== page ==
16, 17, 18 October 2014. David Jacques, Tom Phillips (Oxford Archaeology), Tom Lyons (British Museum): Fieldwork Weekend Number 1.
27 October 2014. David Jacques (University of Buckingham): The post-glacial occupation of Salisbury Plain (the focus will be on recent excavations of the Mesolithic site at Vespasian’s Camp).
4 November 2014. Professor Tim Darvill OBE (Bournemouth University): Neolithic Monuments: first phases of Stonehenge, long barrows, the early Henges, the Cursus.
11 November 2014. Dr Barry Bishop (Lithics Society): The development of prehistoric flint-work in the Stonehenge World Heritage site – changing uses and influences from the Mesolithic to Bronze Age.
18 November 2014. Dr Mark Bowden (Senior Investigator for Stonehenge, English Heritage): Bronze and Iron Age: later phases of Stonehenge, round barrows, defended sites ‘hillforts’: Vespasian’s Camp, Danebury and Old Sarum, Roman period.
25 November 2014 (TBC). Dr Nick Branch (University of Reading): Changing environments in the Stonehenge area from post glacial times to the Iron Age.
2 December 2014. Professor Peter Rowley-Conwy (Durham University): New approaches to evaluating the use of animals in the Stonehenge landscape in the prehistoric periods.
9 December 2014. Course Christmas Dinner.
Part Three: Dissertation Support Seminars
13 January 2015. Devising a viable project: examples from different contexts and media.
20 January 2015. Recording and data analysis: field survey, object identification, use of library and archival sources including JSTOR, the Historic Environment Record and Portable Antiquities Scheme databases, statistical analysis for archaeologists, interpretation of aerial photograph and satellite imagery.
27 January 2015. Writing up and the production of archaeological knowledge. Guidelines for writing a successful dissertation.
17 February 2015. Dissertation Workshop One.
6, 7 and 8 March 2015. Fieldwork Weekend Number 2.
7 April 2015. Dissertation Workshop Two.
The MA degree is awarded on the basis of the dissertation, which should be not less than 20,000 words. The supervisor provides advice in identifying and defining a research topic, assisting the candidate in locating sources and developing approaches to the chosen topic. Supervisors and students meet regularly, and the supervisor is the student’s primary contact for academic advice and support.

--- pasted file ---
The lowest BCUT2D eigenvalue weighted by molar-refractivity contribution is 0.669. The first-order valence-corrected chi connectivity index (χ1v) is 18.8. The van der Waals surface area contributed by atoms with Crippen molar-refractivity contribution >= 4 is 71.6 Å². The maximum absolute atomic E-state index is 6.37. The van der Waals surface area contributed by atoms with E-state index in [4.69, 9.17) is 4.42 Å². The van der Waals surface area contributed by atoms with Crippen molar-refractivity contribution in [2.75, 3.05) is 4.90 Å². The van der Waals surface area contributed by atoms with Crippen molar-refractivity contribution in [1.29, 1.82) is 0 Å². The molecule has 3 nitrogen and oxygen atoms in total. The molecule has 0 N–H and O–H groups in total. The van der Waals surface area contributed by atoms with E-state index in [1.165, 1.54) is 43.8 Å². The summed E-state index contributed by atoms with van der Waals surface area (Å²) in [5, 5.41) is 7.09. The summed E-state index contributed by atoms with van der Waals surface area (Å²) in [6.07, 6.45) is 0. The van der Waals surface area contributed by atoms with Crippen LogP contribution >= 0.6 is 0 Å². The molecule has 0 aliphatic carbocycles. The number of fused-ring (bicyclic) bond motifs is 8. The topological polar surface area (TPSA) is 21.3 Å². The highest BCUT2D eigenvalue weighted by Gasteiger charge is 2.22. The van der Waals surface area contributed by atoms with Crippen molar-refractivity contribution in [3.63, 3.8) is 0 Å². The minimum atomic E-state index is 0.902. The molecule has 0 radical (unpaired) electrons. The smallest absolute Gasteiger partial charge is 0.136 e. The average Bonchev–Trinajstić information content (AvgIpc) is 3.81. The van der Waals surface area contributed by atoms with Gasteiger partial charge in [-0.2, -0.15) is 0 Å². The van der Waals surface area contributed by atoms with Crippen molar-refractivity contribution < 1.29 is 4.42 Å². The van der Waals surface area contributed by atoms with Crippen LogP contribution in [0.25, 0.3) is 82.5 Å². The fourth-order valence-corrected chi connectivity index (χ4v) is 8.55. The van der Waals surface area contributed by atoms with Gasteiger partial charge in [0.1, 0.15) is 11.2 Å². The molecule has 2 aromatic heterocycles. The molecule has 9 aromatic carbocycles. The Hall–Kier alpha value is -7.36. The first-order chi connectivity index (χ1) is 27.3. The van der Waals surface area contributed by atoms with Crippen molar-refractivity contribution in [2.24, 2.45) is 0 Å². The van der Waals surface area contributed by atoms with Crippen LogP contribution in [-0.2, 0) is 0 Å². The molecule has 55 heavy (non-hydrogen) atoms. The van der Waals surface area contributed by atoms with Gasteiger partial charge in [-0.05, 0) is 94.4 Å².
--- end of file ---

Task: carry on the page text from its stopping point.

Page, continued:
How much will it cost?
Tuition fees and methods of payment, including discounts for advance payment, can be found on our postgraduate tuition fees page. The fees for 2014-15 for UK/EU students are £6,500 for full time students and £3,250 for Associates. Fees include seminar dinners and hotel expenses at Amesbury for full-time students and seminar dinners for Associates.
For those taking the course as Associate Students, this seminar programme may be enjoyed as a self-contained survey of Stonehenge and its landscape and of British prehistoric archaeology. This status will enable the student to attend the ten research seminars and take a full part in the seminar and buffet dinner discussions, as well as optional field trips, but does not require the submission of written work. Associate Students are not registered for, and do not receive, the MA degree.
About the Society of Antiquaries
The origins of the Society of Antiquaries date to 1586 and the foundation of the College of Antiquaries, but it was not until 1751 that the Society was granted a Royal Charter and took on its present form. The role of the Society was, and continues to be, ‘the encouragement, advancement and furtherance of the study and knowledge of antiquities and history in this and other countries’. Since 1874, the Society has been based at Burlington House, Piccadilly, which also houses its museum, gallery and library.
Books: general introductions
Cunliffe, B., Britain Begins (OUP, 2013)
Darvill, T., Stonehenge: The Biography of a Landscape (Tempus, 2005)
Lawson, A., Chalkland: An Archaeology of Stonehenge and its Region(Hobnob, 2006)
Parker Pearson, M., Stonehenge: Exploring the Greatest Stone Age Mystery(Simon Schuster, 2012)
Renfrew, C. & P. Bahn, Archaeology: Theories, Methods and Practice (Thames and Hudson, 1996)
Butler, C., Prehistoric Flintwork (Tempus, 2005)
Bradley, R., An Archaeology of Natural Places (Routledge, 2000)
Legge, A. & P. Rowley-Conwy, Star Carr Revisited: A Re-analysis of the large mammals (Birkbeck College, 1998)
Jones, A., G. MacGregor et al., Colouring the Past (Berg, 2002)
McOmish, D., D. Field & G. Brown, The Field Archaeology of the Salisbury Plain Training Area (English Heritage, 2002)
Rainbird, P. et al., Monuments in the Landscape (Tempus, 2008)
Whittle, A., A. Bayliss et al., Gathering Time: Dating the Early Neolithic Enclosures of South Britain and Ireland (Oxbow, 2011)
Higgs, E., “The Excavation of a Late Mesolithic Site at Downton near Salisbury, Wiltshire”, Proceedings of the Prehistoric Society 25 (1959), 209-232
French, C. et al., “Durrington Walls to West Amesbury: A Major Transformation of the Holocene Landscape”, Antiquaries Journal 92 (2012), 30
Hunter-Mann, K., “Excavations at Vespasian’s Camp Iron Age hillfort”,Wiltshire Archaeological and Natural History Society Magazine 92 (1999), 39-45
Jacques, D., T. Phillips & M. Clarke, “A Reassessment of the Importance of Vespasian’s Camp in the Stonehenge Landscape”, Past 66 (2010), 11-13
Jacques, D., T. Phillips & T. Lyons., “Vespasian’s Camp: Cradle of Stonehenge?”, Current Archaeology 271 (2012).